Protesters have clashed with Turkish police in Istanbul, after riot squads used tear gas and water cannon to eject demonstrators from Gezi Park.
The protesters quickly fled the park, but later erected barricades across nearby streets and lit bonfires.
Witnesses said it was one of the worst nights of unrest since the park was occupied 18 days ago.
Police blocked off the Bosphorus Bridge to stop demonstrators reaching Taksim Square, where the park is located.
Clashes continued into Sunday morning in the streets around the square, eyewitnesses say. On the square itself, bulldozers went to work, clearing away the protesters' abandoned barricades.
Thousands of people also took to the streets of the capital, Ankara, to express support for the protests.
Riot police moved in hours after Prime Minister Recep Tayyip Erdogan warned protesters who had set up camp in Gezi Park to leave.
Plans to cut down trees in the park to make way for a shopping centre and replica military barracks sparked a wave of broader anti-government unrest.
Despite a promise by Mr Erdogan to halt the development plan until a court ruling on the issue, the protesters had vowed to stay there until their wider demands were met.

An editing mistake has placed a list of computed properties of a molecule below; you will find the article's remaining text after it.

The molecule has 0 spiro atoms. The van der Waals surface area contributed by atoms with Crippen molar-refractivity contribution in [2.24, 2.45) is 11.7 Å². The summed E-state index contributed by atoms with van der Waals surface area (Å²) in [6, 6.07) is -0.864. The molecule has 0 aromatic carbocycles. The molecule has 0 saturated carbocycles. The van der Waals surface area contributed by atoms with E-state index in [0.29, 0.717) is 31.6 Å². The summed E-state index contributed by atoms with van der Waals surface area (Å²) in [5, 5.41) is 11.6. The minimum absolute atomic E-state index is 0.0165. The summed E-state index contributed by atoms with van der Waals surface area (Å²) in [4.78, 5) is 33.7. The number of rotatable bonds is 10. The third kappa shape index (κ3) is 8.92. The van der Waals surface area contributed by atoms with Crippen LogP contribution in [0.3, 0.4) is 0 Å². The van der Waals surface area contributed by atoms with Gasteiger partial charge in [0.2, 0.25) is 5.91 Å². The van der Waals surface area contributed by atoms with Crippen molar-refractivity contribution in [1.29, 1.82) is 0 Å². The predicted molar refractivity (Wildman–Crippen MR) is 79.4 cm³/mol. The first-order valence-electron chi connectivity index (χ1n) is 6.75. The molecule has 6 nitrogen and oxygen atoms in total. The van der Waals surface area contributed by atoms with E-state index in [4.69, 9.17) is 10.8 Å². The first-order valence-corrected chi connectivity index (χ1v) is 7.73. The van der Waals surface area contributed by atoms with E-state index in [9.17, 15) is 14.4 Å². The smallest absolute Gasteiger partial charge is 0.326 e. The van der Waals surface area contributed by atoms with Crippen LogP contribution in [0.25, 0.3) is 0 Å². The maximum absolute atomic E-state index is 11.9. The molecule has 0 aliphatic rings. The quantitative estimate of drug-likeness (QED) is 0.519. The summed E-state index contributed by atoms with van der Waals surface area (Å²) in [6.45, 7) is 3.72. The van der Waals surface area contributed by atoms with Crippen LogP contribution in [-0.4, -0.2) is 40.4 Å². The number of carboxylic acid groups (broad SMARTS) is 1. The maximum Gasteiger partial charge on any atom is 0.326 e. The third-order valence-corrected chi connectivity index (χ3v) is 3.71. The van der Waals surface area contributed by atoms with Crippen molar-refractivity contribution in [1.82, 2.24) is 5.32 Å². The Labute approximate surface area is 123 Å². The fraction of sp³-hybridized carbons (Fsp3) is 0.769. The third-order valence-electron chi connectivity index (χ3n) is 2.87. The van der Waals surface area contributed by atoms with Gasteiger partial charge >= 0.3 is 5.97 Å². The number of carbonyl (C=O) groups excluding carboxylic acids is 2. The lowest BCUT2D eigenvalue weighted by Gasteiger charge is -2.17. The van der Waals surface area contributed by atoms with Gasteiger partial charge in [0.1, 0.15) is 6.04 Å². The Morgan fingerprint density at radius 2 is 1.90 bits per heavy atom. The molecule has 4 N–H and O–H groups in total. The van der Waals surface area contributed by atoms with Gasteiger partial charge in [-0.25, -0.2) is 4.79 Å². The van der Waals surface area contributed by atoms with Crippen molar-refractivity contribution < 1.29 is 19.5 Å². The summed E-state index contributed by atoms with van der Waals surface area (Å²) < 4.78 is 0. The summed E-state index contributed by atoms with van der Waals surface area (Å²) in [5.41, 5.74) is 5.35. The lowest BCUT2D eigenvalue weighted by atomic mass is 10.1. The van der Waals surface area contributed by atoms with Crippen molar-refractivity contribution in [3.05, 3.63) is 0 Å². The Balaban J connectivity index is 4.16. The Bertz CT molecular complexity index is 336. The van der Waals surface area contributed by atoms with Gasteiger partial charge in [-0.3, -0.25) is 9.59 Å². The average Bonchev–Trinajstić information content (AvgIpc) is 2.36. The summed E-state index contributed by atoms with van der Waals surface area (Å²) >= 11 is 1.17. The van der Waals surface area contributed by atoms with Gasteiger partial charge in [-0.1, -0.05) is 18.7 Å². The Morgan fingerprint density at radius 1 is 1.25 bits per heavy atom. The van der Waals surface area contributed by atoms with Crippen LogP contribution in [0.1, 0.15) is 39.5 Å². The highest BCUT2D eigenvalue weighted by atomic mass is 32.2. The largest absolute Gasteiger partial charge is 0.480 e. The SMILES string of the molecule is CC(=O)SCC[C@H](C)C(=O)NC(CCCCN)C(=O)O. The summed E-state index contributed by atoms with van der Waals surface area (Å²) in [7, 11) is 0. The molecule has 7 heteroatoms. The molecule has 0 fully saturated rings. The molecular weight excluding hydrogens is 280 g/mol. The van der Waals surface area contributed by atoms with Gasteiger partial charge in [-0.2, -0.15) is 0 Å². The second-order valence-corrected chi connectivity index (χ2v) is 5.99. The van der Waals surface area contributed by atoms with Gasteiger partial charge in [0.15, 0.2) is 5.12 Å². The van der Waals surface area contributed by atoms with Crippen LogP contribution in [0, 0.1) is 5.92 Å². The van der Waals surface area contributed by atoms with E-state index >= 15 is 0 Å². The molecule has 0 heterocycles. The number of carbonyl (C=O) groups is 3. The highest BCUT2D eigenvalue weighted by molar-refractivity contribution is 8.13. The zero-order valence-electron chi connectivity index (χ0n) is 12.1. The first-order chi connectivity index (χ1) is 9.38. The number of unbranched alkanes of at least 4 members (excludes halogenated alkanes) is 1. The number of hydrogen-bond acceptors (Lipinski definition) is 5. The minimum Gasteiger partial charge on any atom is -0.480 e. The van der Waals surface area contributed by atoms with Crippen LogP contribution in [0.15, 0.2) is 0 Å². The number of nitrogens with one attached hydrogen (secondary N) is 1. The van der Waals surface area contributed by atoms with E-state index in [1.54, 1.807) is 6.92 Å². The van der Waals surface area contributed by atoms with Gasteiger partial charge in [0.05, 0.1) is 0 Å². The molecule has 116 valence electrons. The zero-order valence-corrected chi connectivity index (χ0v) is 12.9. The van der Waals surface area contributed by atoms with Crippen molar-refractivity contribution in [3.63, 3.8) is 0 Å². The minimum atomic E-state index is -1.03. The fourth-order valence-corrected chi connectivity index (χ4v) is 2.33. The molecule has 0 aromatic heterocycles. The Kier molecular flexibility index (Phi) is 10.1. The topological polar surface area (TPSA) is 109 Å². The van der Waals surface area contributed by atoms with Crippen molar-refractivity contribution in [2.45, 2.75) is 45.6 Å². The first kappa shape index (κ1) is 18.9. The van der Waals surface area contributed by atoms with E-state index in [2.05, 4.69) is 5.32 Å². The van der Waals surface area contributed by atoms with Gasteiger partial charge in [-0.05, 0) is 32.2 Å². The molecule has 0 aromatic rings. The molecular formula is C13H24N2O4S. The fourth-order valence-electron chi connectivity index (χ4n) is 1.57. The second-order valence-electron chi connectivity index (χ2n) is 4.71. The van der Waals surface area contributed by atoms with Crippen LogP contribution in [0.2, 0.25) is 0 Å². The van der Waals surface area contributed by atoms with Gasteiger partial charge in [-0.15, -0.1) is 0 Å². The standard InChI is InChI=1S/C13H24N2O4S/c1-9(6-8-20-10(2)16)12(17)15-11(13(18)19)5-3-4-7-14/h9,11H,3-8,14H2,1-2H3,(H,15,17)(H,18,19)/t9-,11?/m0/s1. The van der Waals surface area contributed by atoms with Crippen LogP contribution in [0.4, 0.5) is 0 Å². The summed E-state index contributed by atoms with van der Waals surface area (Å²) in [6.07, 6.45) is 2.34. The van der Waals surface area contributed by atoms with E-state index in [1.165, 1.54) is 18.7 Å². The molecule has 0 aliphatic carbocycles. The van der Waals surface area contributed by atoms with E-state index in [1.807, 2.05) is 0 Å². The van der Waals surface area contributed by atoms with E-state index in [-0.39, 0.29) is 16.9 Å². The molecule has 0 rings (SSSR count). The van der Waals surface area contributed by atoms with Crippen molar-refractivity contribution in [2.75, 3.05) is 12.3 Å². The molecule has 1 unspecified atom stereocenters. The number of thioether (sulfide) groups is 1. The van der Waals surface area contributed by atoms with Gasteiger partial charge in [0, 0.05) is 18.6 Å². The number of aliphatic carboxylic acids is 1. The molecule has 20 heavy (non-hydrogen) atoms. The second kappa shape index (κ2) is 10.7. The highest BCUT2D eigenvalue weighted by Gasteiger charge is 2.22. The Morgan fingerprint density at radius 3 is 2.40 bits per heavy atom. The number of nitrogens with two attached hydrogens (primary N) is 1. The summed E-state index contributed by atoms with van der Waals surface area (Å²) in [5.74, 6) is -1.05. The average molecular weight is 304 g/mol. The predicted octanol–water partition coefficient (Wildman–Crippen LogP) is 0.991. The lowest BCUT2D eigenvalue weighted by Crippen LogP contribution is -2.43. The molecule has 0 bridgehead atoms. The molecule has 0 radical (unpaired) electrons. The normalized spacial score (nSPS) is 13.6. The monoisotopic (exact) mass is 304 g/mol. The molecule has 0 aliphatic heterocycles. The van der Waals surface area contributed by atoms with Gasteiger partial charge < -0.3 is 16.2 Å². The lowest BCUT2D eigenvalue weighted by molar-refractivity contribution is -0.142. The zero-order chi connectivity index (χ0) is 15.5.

As police advanced into the park wearing riot shields and gas marks, most of the protesters left of their own accord to avoid getting hurt, the BBC reports.
Some regrouped in nearby streets while local residents took to their balconies or leaned out of windows banging pots and pans and drivers sounded horns in support of protesters.
Earlier, in a speech in Ankara, Mr Erdogan told tens of thousands of supporters of his AK party that it made no sense for demonstrators to stay in Gezi Park as the matter is now in the hands of the courts.
He dismissed the wave of demonstrations as part of an organised plot against him.
One protest group responded to Mr Erdogan's speech by calling for another mass rally in Taksim Square. Istanbul is also set to host an AK party rally on Sunday.
Demonstrators have accused Mr Erdogan's government of becoming increasingly authoritarian and of trying to impose conservative Islamic values on a secular state.
Five people have died and thousands have been injured since the protests began on 31 May.
The police crackdown on protesters in Istanbul, Ankara, and other towns and cities has drawn international concern, especially from Europe.